JoAnn & Lloyd
Catching up with good friends over dinner at
The Robert Morris Inn in Oxford, MD
We dined in Salter's Tavern which is part of the Inn.
Lloyd was interested in my camera.
This is a photo he took of the Inn's hallway.
(Note to Lloyd ... you should ask Mrs. Santa for a new camera)
Wilson's dinner which was totally outstanding and delicious.
Not a morsel was left on his plate.
JoAnn, Lloyd and I all had burgers which
were out of this world yummy.
Chef Mark Salter
A little history of the
Robert Morris Inn 1710
The waterbound village of Oxford was once Maryland's largest port of call and is still an important center for boat building and yachting. Oxford is a protected harbor for watermen who harvest oysters, crabs, clams and fish.
Chartered back to Augustine Herman's 1673 map of Maryland & Virginia, Oxford is one of Maryland's oldest towns. Mandated in 1694 by Maryland legislation as the first and only port-of-entry on the Eastern Shore, the town gained significant prominence in colonial days and remained a booming port for over 75 years.
Once named Williamstadt under the reign of Dutch King William III of England. Merchants from London, Liverpool and Bristol established stores in Oxford to trade merchandise for tobacco. Second only to Annapolis, Oxford was recognized as port to the largest number of ships. Ships delivering goods to the port could number as high as seven at any given time. When going on board, one would find that the favored cargo included tobacco, hides, salt port, wheat and lumber.
The Most prominent merchant was Robert Morris, the father of the financier of the American Revolution. Arriving in Oxford in 1738, Morris acquired a fortune as chief factor for the Foster Cunliffe & Sons, a large Liverpool trading house. A part of Morris' residence is incorporated in the Robert Morris Inn. Oxford's trade was unfavorably affected by the War of Independence and the popularity and growth of Baltimore a a chief transshipment point for the Chesapeake Region.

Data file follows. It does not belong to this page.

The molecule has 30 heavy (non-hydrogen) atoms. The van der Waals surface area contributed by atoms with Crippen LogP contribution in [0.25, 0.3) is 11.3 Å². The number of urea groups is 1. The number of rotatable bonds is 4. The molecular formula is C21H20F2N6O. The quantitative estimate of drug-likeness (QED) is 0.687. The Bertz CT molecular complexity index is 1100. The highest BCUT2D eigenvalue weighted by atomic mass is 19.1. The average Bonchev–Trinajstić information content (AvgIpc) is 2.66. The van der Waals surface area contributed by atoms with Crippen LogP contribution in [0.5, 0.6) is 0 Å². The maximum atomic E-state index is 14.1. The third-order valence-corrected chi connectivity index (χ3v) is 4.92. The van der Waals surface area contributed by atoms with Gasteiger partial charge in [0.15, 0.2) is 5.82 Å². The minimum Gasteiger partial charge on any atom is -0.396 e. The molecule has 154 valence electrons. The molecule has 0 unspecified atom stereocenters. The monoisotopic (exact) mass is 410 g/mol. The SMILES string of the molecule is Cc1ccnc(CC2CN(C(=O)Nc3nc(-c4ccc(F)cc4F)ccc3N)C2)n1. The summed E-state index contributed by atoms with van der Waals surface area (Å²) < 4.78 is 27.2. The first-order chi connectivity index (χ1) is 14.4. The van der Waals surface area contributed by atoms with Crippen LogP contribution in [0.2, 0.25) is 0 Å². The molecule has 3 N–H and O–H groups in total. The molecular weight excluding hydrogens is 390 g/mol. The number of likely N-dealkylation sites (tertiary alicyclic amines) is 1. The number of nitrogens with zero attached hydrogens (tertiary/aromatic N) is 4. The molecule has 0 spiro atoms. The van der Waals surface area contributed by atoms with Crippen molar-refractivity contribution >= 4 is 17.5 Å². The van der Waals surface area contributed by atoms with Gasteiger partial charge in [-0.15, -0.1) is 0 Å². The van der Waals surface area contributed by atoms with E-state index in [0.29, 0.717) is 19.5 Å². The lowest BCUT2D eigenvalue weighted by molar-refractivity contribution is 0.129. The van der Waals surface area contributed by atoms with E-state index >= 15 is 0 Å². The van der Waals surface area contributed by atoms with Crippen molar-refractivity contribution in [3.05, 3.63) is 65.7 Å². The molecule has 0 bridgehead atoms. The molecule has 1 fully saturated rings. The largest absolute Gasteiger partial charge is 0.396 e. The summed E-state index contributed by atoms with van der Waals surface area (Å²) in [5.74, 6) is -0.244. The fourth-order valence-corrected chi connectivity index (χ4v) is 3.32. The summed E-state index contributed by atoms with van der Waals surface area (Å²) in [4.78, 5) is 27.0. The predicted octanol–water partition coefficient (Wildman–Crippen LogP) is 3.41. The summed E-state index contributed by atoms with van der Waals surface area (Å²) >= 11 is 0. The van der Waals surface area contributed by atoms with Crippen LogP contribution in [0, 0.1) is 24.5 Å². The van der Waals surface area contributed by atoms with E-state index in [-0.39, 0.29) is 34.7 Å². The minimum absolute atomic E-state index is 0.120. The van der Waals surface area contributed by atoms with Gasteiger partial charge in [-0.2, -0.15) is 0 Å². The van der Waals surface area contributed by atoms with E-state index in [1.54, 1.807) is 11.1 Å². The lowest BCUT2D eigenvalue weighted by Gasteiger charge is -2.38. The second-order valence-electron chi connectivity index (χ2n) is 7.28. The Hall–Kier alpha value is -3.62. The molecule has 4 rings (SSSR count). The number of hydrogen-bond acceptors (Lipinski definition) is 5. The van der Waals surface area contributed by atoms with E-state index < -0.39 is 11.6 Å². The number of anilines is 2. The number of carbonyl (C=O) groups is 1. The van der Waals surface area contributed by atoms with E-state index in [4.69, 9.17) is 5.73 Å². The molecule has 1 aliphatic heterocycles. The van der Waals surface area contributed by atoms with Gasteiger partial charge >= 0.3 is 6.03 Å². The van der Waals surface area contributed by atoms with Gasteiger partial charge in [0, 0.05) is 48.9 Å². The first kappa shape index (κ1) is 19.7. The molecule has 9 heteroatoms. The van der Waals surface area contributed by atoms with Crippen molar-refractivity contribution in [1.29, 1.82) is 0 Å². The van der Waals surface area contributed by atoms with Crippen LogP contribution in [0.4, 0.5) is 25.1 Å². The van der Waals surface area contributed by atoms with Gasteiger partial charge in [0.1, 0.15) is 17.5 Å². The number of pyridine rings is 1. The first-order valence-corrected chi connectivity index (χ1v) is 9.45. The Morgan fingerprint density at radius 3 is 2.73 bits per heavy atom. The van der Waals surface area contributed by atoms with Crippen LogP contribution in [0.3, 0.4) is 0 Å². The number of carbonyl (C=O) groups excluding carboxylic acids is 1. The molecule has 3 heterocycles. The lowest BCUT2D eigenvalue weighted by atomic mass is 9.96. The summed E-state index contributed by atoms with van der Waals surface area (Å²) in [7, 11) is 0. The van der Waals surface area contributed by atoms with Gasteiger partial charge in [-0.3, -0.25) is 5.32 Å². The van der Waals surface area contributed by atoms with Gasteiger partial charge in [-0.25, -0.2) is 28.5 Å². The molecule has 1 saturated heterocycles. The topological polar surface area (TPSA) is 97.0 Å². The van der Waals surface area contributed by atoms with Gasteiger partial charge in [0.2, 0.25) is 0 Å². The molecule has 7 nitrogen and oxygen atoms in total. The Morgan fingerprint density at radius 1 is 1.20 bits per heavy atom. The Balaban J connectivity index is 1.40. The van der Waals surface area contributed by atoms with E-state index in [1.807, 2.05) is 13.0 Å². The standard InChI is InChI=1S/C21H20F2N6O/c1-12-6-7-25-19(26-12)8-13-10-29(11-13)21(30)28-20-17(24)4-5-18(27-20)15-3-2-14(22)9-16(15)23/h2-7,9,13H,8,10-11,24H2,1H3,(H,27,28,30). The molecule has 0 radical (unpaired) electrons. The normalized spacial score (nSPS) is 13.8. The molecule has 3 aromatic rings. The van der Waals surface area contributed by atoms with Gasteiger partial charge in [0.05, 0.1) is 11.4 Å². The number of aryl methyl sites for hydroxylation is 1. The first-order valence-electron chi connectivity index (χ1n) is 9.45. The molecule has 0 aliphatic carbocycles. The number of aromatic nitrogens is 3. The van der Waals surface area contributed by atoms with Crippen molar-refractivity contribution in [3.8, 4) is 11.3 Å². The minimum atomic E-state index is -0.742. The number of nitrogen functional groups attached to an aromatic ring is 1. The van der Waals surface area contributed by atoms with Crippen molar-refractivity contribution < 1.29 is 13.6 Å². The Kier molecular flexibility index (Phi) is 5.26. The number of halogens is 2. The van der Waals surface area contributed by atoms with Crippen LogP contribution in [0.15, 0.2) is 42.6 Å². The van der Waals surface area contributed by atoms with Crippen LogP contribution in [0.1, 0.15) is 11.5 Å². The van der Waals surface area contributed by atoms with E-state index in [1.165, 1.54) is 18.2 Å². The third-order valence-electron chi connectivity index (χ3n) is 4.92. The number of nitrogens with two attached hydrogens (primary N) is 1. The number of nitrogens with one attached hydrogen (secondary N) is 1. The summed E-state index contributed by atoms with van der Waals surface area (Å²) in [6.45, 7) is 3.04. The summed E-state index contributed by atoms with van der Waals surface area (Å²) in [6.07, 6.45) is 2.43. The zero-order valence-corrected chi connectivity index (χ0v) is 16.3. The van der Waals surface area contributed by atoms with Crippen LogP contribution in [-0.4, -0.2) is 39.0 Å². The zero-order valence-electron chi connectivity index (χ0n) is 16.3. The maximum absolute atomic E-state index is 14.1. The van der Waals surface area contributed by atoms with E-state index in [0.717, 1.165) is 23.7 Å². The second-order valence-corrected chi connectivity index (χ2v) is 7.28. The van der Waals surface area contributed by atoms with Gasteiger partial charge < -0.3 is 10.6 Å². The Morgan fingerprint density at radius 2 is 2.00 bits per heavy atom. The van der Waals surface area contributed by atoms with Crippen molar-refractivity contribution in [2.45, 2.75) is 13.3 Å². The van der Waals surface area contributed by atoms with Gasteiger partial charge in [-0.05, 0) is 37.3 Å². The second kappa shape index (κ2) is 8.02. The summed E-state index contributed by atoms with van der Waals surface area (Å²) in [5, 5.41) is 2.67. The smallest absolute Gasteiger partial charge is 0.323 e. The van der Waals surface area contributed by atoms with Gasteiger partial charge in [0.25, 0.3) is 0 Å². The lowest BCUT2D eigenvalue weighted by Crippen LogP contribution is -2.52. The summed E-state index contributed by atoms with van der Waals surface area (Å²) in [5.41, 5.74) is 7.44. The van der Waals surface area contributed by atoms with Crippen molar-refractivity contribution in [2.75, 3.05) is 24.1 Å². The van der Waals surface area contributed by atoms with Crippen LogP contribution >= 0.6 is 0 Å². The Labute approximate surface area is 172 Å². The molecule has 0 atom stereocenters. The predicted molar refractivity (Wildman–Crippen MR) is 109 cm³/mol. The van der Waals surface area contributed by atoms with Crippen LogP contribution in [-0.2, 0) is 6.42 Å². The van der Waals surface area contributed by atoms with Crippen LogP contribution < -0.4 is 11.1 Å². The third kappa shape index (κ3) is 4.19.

Today, the town is compared to a picture-perfect postcard. Its beauty is recognized by visitors, magazines and books and protected and preserved by its residents. Elegant historic homes frame the banks of the Tred Avon River while sailboats and yachts gently pass by well manicured landscapes. With approximately 700 residents, the town's charming and unique characteristics portray miniature American at its very best.
The Inn has been enlarged several times since its first use as a private home. The staircase which leads to the guest rooms is the enclosed type of the Elizabethan period and was built prior to 1710. The flooring in the upstairs hall is Georgia white pine. The nails were hand made, and the 14 inch square beams and pilasters were fastened with hand hewn oak pegs. Four of the guest rooms (rooms 1, 2, 15 & 17) have hand made wall paneling from earlier periods and fireplaces built of brick made in England and used as ballast in the empty sailing ships arriving to trade.
Entering the Inn from the main street is like stepping back 300 years, a pristine yet historic interior welcomes with timber beams, panelled walls and open fires in the cooler months. Move on through to Salter's Tavern named after our celebrity chef owner, Mark Salter and you enter a more modern addition featuring historic red brick walls and old slate floors, again featuring magnificent fires in the cooler months and offering casual outside dining on our Terraces and Verhanda during balmy warm summers.
The first floor houses the formal Dining Room, Salter's Tavern and the Tap Room, while the 14 historic bedrooms are located on the second and third floors. Adjacent to the Inn we have Bottle Cottage, housing two delightfull modern waterfront rooms.